“When President Sasse came to Tallahassee to meet with the legislature, as a former U.S. senator, he spoke their language,” he said.
Sasse’s good impression on lawmakers led to high funding from Tallahassee to UF in the most recent legislative session, Rodrigues said.
UF received over $126 million in performance-based funding from the Board of Governors in June for the 2023-2024 year. The university received 19.5% of the Board’s performance funding budget for all state universities, an increase less than 1% from 2022-2023.
Sasse sees nothing political about lawmakers being interested in how the university is spending its resources, he wrote in his email to The Alligator. As far as the transition from politics to higher education, Sasse enjoys UF more than the U.S. Senate, he wrote.
“All ‘Swamps’ are not created equal,” he wrote. “Our new Swamp is a lot more fun.”
Another communication between Tallahassee and UF emerged in March, when the Board of Governors approved a post-tenure review regulation. Under the regulation, faculty must undergo reviews every five years to “ensure high standards of quality and productivity.”
Amanda Phalin, as chair of the statewide group of faculty senate leaders, believes she and Sasse are moving closer together in their opinions on post-tenure review, she said. The review should be about honoring faculty as much as holding them accountable, and she trusts him to find the best way forward regardless of legislative pressure or fear of public reaction, she said.
“He's not the kind of guy who's going to lick his finger and stick it in the wind and see which way the wind is flowing,” she said. “He's going to do what he thinks is right.”
LGBTQ+ opinion remains mixed
Sasse’s lack of public interactions distinguishes him from former UF President Kent Fuchs, whose “way of being” was being one with the students, Phalin said.
But in the past months, Sasse has appeared more and more on campus, from selling Gatorades at UF football games in the fall to stepping into the classroom in the Spring to teach “The American Idea” to UF Honors students alongside two other professors.
Meghan Curry, a 20-year-old UF English student, jumped at the chance to have Sasse as a professor even though she didn’t need the class requirement, she said. Three weeks into the course, she hasn’t met Sasse yet — she was absent during the only lecture he’s given thus far.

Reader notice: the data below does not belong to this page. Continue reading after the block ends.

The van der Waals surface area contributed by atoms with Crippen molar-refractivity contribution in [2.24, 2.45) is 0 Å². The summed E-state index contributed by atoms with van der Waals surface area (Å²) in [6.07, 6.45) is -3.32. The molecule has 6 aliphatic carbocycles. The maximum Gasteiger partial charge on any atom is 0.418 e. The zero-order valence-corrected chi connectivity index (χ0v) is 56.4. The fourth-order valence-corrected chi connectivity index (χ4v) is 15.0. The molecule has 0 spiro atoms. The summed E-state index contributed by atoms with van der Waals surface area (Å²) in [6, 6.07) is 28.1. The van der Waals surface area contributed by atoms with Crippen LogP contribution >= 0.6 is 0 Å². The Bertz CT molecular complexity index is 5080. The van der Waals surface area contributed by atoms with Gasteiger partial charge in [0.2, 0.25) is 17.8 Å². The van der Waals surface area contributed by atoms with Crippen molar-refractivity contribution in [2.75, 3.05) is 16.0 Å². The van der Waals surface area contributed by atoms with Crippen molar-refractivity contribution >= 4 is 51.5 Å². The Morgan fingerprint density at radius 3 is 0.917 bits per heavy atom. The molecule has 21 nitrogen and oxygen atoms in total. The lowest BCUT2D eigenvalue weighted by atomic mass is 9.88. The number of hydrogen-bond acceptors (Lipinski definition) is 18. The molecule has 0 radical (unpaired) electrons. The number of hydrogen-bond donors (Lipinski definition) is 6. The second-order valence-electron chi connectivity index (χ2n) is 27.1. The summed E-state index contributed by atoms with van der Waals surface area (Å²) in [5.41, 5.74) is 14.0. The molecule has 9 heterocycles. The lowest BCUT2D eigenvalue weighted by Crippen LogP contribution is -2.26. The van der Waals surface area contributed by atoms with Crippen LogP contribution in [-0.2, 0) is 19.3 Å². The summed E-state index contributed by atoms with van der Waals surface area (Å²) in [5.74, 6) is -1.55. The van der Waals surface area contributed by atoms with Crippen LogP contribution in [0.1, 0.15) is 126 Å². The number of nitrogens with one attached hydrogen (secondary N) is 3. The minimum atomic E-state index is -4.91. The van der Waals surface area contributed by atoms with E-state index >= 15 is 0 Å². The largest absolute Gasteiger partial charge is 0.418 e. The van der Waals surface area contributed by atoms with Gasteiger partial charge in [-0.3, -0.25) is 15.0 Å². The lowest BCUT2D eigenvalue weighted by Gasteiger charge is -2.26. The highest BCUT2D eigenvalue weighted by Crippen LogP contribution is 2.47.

“He wanted to be here today, because he knows a lot about the topic that we talked about — Tocqueville, or something,” she said. “But then he had to go to Africa.”
Curry hasn’t met Sasse yet, nor has she heard much about what he’s been doing on campus, she said. As a gay student, Curry prioritizes LGBTQ+ issues and knows people were angry with Sasse for past comments. But her mother, Melissa Curry, who works closely with Sasse, assured her he doesn’t plan to bring politics to UF, she said.
The president typically meets with the LGBTQ+ presidential council once per academic year, but the council has yet to ask Sasse for a meeting, said the council’s co-chair and UF anthropology Associate Instructional Professor Stephanie Bogart. Sasse did meet with a small group of the council’s leaders in May — a meeting for which Bogart was not present.
“The president does not really engage or support or anything like that with regards to the LGBTQ community,” Bogart said. “So, I think people are kind of frustrated.”
As the Spring 2024 semester begins and the Florida legislative session ends, faculty and students will look to Sasse for guidance on new regulations limiting DEI funding.
If Sasse’s leadership pattern continues, his response will be to keep his head down and keep working, both in the university and the UF football concessions circuit.
Contact Zoey Thomas at firstname.lastname@example.org. Follow her on X @zoeythomas39.
Zoey Thomas is a second-year media production major and the university administration reporter for The Alligator. She previously wrote for the metro desk. Other than reporter, Zoey's titles include espresso connoisseur, long-distance runner and Wes Anderson appreciator.